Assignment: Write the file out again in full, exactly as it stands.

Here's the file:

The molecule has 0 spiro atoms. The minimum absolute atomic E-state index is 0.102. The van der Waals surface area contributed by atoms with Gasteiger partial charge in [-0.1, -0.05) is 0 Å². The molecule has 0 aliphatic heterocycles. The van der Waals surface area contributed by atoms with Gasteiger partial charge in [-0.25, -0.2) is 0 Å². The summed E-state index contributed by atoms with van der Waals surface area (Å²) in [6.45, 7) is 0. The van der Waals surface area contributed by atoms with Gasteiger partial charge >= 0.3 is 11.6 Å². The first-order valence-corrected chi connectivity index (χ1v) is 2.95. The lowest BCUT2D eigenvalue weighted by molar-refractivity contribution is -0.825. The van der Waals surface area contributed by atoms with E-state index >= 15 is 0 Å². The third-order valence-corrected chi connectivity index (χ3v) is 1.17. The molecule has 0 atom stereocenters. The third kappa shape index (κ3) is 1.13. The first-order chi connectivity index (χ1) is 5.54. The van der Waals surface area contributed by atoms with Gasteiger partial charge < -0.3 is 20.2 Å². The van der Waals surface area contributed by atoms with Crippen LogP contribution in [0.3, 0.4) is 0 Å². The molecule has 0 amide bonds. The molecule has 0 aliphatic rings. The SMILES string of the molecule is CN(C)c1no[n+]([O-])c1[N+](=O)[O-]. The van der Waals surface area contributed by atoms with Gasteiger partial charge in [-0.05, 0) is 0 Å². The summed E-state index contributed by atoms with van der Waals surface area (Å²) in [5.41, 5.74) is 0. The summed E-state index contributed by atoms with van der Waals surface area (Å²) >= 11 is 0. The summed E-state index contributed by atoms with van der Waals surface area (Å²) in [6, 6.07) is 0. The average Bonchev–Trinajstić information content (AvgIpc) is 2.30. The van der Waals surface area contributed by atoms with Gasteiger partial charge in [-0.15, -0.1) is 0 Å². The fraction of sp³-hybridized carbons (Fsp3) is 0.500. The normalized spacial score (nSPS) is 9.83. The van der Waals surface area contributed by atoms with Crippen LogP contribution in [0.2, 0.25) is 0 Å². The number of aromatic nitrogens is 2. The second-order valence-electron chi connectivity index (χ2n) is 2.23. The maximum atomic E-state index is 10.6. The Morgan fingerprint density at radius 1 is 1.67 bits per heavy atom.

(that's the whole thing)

The molecule has 0 spiro atoms. The minimum absolute atomic E-state index is 0.102. The van der Waals surface area contributed by atoms with Gasteiger partial charge in [-0.1, -0.05) is 0 Å². The molecule has 0 aliphatic heterocycles. The van der Waals surface area contributed by atoms with Gasteiger partial charge in [-0.25, -0.2) is 0 Å². The summed E-state index contributed by atoms with van der Waals surface area (Å²) in [6.45, 7) is 0. The van der Waals surface area contributed by atoms with Gasteiger partial charge >= 0.3 is 11.6 Å². The first-order valence-corrected chi connectivity index (χ1v) is 2.95. The lowest BCUT2D eigenvalue weighted by molar-refractivity contribution is -0.825. The van der Waals surface area contributed by atoms with E-state index >= 15 is 0 Å². The third-order valence-corrected chi connectivity index (χ3v) is 1.17. The molecule has 0 atom stereocenters. The third kappa shape index (κ3) is 1.13. The first-order chi connectivity index (χ1) is 5.54. The van der Waals surface area contributed by atoms with Gasteiger partial charge < -0.3 is 20.2 Å². The van der Waals surface area contributed by atoms with Crippen LogP contribution in [0.3, 0.4) is 0 Å². The molecule has 0 amide bonds. The molecule has 0 aliphatic rings. The SMILES string of the molecule is CN(C)c1no[n+]([O-])c1[N+](=O)[O-]. The van der Waals surface area contributed by atoms with Gasteiger partial charge in [-0.05, 0) is 0 Å². The summed E-state index contributed by atoms with van der Waals surface area (Å²) in [5.41, 5.74) is 0. The summed E-state index contributed by atoms with van der Waals surface area (Å²) >= 11 is 0. The summed E-state index contributed by atoms with van der Waals surface area (Å²) in [6, 6.07) is 0. The average Bonchev–Trinajstić information content (AvgIpc) is 2.30. The van der Waals surface area contributed by atoms with Gasteiger partial charge in [-0.15, -0.1) is 0 Å². The fraction of sp³-hybridized carbons (Fsp3) is 0.500. The normalized spacial score (nSPS) is 9.83. The van der Waals surface area contributed by atoms with Crippen LogP contribution in [0.2, 0.25) is 0 Å². The number of aromatic nitrogens is 2. The second-order valence-electron chi connectivity index (χ2n) is 2.23. The maximum atomic E-state index is 10.6. The Morgan fingerprint density at radius 1 is 1.67 bits per heavy atom.